New software has been that will allow for an at home ear infection test- to identify fluid behind the eardrum using just a smartphone’s microphone, speaker and a piece of paper.

Designed by researchers from the University of Washington (UW), the app detects fluid behind the eardrum by “chirps” reflected back to the phone after it emits a series of soft, audible chirps, directed into the ear through paper that needs to be folded into a funnel.

Shyam Gollakota, an associate professor in the Allen School of Computer Science and Engineering at UW, said: “Designing an accurate screening tool on something as ubiquitous as a smartphone can be game-changing for parents as well as healthcare providers in resource limited regions.

“A key advantage of our technology is that it does not require any additional hardware other than a piece of paper and a software app running on the smartphone.”

at home ear infection test
Dr. Randall Bly, an assistant professor of otolaryngology-head and neck surgery at the UW School of Medicine, who practices at Seattle Children’s Hospital, uses the app and funnel to check his daughter’s ear (Credit: Dennis Wise/University of Washington)

How are ear infections diagnosed and treated?

This condition is also called “otitis media,” which occurs when fluid builds up in the middle ear behind the eardrum and is infected.

It is usually caused by bacteria and often begins after a child has a sore throat, cold or other upper respiratory infection.

NHS defines otitis media as an infection of the middle ear that causes inflammation (redness and swelling) and a build-up of fluid behind the eardrum.

Anyone can develop a middle ear infection but infants between six and 15 months old are most commonly affected.

The condition is the most common reason for parents to bring their children to a pediatrician, according to the National Institute of Health.

It’s estimated that around one in every four children experiences at least one middle ear infection by the time they’re ten years old.

Once diagnosed, ear infections can be easily treated with observation or antibiotics, and persistent fluid can be monitored or drained by a doctor to relieve symptoms of pain or hearing loss.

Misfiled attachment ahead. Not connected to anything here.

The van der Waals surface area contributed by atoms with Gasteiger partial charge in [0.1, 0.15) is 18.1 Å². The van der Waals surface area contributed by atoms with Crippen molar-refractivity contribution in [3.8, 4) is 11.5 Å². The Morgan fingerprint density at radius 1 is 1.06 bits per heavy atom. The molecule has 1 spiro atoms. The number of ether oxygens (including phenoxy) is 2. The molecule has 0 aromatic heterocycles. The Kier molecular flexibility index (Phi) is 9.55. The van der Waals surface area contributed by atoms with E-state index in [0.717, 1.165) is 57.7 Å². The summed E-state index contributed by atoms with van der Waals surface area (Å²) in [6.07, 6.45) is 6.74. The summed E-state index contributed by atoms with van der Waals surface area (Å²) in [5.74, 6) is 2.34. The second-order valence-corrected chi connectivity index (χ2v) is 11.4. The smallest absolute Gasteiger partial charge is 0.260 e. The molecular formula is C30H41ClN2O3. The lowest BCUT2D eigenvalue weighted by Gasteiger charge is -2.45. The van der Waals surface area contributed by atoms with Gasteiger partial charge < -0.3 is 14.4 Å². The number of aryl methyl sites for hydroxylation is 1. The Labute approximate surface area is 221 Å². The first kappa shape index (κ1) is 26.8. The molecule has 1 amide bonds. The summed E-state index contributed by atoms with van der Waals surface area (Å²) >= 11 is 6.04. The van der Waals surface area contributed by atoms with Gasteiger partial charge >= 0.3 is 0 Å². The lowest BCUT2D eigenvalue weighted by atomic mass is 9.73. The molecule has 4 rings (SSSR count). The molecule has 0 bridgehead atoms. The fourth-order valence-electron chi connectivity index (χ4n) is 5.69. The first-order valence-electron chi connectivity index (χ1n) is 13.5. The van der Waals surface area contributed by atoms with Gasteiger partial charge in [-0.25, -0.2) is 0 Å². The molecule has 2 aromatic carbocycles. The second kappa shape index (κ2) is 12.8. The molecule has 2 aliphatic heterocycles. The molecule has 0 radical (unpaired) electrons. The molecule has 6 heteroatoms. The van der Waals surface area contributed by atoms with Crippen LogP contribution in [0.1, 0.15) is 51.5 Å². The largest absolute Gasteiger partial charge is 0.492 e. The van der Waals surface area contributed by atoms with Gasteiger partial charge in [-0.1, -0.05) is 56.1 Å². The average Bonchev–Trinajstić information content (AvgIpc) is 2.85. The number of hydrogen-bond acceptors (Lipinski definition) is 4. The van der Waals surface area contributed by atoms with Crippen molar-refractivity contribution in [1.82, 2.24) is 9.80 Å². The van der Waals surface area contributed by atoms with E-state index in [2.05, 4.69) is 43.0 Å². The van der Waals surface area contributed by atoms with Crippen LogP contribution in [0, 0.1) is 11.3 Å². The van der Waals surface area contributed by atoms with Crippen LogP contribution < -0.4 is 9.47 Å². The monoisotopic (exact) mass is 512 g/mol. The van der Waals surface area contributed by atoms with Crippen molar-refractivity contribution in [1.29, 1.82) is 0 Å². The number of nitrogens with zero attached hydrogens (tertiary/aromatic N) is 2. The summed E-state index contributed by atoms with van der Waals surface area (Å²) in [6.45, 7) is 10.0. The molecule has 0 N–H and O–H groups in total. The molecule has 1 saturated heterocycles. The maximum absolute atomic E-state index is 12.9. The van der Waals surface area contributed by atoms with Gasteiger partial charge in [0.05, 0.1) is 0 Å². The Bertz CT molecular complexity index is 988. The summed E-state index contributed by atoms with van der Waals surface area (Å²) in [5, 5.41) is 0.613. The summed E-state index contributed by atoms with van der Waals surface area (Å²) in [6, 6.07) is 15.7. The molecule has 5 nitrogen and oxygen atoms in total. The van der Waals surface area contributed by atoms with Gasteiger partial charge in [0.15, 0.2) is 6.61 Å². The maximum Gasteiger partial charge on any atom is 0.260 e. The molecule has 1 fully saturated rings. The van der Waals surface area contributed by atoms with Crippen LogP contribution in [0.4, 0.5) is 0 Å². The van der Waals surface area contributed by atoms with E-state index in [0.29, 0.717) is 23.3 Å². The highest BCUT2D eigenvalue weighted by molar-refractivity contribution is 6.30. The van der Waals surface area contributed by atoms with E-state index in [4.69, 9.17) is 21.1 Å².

How the app can be used as an at home ear infection test using sound

The system, called EarHealth, is claimed to be the first smartphone applications available for iPhone and Android that can hear ear infections in children.

The results published yesterday in Science Translational Medicine explains how the system uses the smartphone speaker to play “audible, continuous wave chirps” into the patient’s ear canal.

While a normal eardrum resonates well at multiple sound frequencies, the sound reflected from a healthy ear will create a broad-spectrum, soft echo producing an “acoustic and broad dip” in the overall signal, which is displayed on the screen.

An infected ear with fluid or pus restricts the vibrational capacity of the eardrum resulting in a destructive interference, which creates a “narrower and deeper acoustic dip.”

“It’s like tapping a wine glass,” explained Justin Chan, a doctoral student in the Allen School.

He said: “Depending on how much liquid is in it, you get different sounds.

“Using machine learning on these sounds, we can detect the presence of liquid.”

The smartphone-based screening tools determines the presence of fluid with a detection probability of 85%.

After parents provided informed consent, the team tested 53 children between ages of 18 months and 17 years at Seattle Children’s Hospital, half of the patients were getting tubes in their ears replaced, while the others were getting their tonsils removed or another non-ear procedure.

Dr Sharat Raju, a surgical resident in head and neck surgery at the UW School of Medicine said: “What is really unique about this study is that we used the gold standard for diagnosing ear infections.

“When we put in ear tubes, we make an incision into the eardrum and drain any fluid present. That’s the best way to tell if there is fluid behind the eardrum.

“So these surgeries created the ideal setting for this study.”

Ideally, the EarHealth app could be used as an at-home diagnostic tool by parents worried that their child tugging at their ear could be something more serious, and this would avoid unnecessary trip to the doctor.

The researchers plan to commercialise this technology through a spinout company, Edus Health, after getting the app cleared as a medical device by the FDA later this year.